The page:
Alabama is a deeply red state, having voted Republican in 11 straight presidential elections. Trump got 62% in both 2016 and 2020. Still, that leaves more than a third of Alabamians who voted Democratic. They’re all about to have essentially no local access to abortion. Ditto Texas, which has also voted Republican in 11 straight presidential elections but by considerably smaller margins. The 46.5% who voted for Biden are just out of luck.
To Podhorzer, the growing separation means that after the period of fading distinctions, bedrock differences dating back to the country’s founding are resurfacing. And one crucial element of that, he argues, is the return of what he calls “one-party rule in the red nation.”
With some complex but telling statistical calculations, he documents a return to historical patterns from the Jim Crow era in which the dominant party (segregationist Democrats then, conservative Republicans now) has skewed the playing field to achieve a level of political dominance in the red nation far beyond its level of popular support. Undergirding that advantage, he argues, are laws that make registering or voting in many of the red states more difficult, and severe gerrymanders that have allowed Republicans to virtually lock in indefinite control of many state legislatures. Grumbach reached a similar conclusion in a recent paper analyzing trends in small-d democracy across the states. “It’s a really stacked deck in these states because of this democratic backsliding,” Grumbach said.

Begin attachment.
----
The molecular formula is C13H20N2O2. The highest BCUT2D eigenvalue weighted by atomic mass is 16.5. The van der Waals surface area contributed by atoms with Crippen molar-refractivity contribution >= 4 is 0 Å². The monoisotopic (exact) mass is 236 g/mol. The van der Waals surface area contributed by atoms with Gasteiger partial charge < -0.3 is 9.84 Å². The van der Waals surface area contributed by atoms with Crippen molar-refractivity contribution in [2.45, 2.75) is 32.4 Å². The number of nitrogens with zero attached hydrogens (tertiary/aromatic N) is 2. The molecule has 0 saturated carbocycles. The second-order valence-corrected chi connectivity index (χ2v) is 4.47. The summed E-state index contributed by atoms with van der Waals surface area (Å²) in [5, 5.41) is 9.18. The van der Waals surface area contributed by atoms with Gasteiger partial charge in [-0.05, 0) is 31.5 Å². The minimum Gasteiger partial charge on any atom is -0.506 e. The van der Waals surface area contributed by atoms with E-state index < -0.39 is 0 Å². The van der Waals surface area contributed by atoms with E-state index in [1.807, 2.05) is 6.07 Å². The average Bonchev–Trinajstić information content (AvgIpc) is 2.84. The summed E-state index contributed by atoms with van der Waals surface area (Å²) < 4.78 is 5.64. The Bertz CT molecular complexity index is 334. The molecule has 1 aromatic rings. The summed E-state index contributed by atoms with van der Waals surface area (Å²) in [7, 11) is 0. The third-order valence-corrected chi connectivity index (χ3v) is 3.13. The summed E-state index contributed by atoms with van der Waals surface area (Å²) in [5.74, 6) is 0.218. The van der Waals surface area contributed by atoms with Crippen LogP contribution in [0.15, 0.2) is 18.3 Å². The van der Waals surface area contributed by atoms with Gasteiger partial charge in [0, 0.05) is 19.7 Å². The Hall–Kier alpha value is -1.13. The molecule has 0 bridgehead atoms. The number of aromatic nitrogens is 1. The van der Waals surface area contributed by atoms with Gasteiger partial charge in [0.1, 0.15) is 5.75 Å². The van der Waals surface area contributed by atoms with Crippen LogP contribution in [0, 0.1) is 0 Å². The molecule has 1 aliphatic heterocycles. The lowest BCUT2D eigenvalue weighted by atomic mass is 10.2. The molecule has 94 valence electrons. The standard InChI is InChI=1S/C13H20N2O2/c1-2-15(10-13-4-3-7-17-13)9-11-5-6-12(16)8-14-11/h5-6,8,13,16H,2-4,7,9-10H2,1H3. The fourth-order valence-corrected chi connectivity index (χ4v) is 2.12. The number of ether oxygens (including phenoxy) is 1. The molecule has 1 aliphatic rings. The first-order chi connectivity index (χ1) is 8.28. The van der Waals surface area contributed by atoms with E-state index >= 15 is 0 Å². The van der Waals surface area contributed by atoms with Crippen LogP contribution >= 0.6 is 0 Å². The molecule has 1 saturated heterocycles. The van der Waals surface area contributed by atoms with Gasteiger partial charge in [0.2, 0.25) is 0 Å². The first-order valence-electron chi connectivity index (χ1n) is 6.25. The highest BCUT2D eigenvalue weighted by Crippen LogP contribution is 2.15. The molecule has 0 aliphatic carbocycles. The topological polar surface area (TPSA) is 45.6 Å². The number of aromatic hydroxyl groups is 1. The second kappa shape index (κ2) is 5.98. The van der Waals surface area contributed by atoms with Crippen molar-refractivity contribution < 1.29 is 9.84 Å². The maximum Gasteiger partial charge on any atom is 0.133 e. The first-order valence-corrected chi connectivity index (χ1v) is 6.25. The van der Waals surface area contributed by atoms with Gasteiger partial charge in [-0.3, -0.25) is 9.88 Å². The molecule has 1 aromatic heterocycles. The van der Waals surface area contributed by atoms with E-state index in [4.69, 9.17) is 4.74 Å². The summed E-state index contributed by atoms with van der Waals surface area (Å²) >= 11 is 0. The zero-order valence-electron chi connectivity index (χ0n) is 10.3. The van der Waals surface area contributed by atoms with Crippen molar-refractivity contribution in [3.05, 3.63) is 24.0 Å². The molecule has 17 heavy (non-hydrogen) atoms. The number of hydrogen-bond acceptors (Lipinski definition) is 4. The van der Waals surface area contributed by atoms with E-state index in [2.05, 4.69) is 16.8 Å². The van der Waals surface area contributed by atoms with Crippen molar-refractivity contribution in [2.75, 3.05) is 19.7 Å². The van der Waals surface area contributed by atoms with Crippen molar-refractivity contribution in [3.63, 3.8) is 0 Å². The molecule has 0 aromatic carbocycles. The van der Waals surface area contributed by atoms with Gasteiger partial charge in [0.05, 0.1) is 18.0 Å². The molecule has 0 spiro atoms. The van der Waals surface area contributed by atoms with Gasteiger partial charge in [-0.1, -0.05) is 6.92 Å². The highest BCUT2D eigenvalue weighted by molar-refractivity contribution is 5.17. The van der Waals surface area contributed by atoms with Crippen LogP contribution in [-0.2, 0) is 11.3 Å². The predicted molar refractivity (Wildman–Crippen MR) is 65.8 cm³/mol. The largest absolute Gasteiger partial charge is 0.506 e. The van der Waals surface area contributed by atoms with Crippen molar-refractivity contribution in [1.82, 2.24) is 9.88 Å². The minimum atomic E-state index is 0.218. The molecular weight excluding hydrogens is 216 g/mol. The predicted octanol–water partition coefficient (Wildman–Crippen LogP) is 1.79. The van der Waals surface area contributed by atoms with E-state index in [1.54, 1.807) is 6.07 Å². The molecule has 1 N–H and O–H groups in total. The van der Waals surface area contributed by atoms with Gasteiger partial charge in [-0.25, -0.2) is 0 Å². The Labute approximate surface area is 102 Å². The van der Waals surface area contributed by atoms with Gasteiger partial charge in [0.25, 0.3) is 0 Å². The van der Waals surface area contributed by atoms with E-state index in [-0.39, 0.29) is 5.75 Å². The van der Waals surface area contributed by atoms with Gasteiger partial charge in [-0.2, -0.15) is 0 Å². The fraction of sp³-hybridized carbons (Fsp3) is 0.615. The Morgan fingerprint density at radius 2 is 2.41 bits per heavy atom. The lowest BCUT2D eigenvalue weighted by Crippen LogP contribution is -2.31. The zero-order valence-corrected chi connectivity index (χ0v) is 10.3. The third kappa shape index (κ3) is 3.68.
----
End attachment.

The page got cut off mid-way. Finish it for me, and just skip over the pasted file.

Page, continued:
As noted in previous discussions of this topic, Democrats are just as apt to gerrymander as Republicans when given the opportunity. But the party is also more dominated by policy wonks and so blue states are more apt to remove that option by establishing redistricting commissions or similar mechanisms. More importantly, though, there are simply far more red states.